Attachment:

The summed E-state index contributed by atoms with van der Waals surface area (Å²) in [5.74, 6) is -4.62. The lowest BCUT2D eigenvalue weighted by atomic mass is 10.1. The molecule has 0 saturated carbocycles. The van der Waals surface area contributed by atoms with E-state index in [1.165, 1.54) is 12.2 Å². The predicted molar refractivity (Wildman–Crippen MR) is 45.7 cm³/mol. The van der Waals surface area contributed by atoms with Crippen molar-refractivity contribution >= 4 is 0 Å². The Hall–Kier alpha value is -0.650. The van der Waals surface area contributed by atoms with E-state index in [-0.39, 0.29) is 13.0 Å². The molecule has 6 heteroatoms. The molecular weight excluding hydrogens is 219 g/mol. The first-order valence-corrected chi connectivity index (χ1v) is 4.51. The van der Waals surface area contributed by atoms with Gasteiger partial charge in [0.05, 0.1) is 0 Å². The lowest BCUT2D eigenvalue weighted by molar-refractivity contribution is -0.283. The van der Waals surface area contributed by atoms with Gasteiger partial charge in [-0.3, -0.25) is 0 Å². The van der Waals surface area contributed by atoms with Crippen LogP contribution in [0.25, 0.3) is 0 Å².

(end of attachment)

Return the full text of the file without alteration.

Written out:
The summed E-state index contributed by atoms with van der Waals surface area (Å²) in [5.74, 6) is -4.62. The lowest BCUT2D eigenvalue weighted by atomic mass is 10.1. The molecule has 0 saturated carbocycles. The van der Waals surface area contributed by atoms with E-state index in [1.165, 1.54) is 12.2 Å². The predicted molar refractivity (Wildman–Crippen MR) is 45.7 cm³/mol. The van der Waals surface area contributed by atoms with Crippen molar-refractivity contribution >= 4 is 0 Å². The Hall–Kier alpha value is -0.650. The van der Waals surface area contributed by atoms with E-state index in [-0.39, 0.29) is 13.0 Å². The molecule has 6 heteroatoms. The molecular weight excluding hydrogens is 219 g/mol. The first-order valence-corrected chi connectivity index (χ1v) is 4.51. The van der Waals surface area contributed by atoms with Gasteiger partial charge in [0.05, 0.1) is 0 Å². The lowest BCUT2D eigenvalue weighted by molar-refractivity contribution is -0.283. The van der Waals surface area contributed by atoms with Gasteiger partial charge in [-0.3, -0.25) is 0 Å². The van der Waals surface area contributed by atoms with Crippen LogP contribution in [0.25, 0.3) is 0 Å².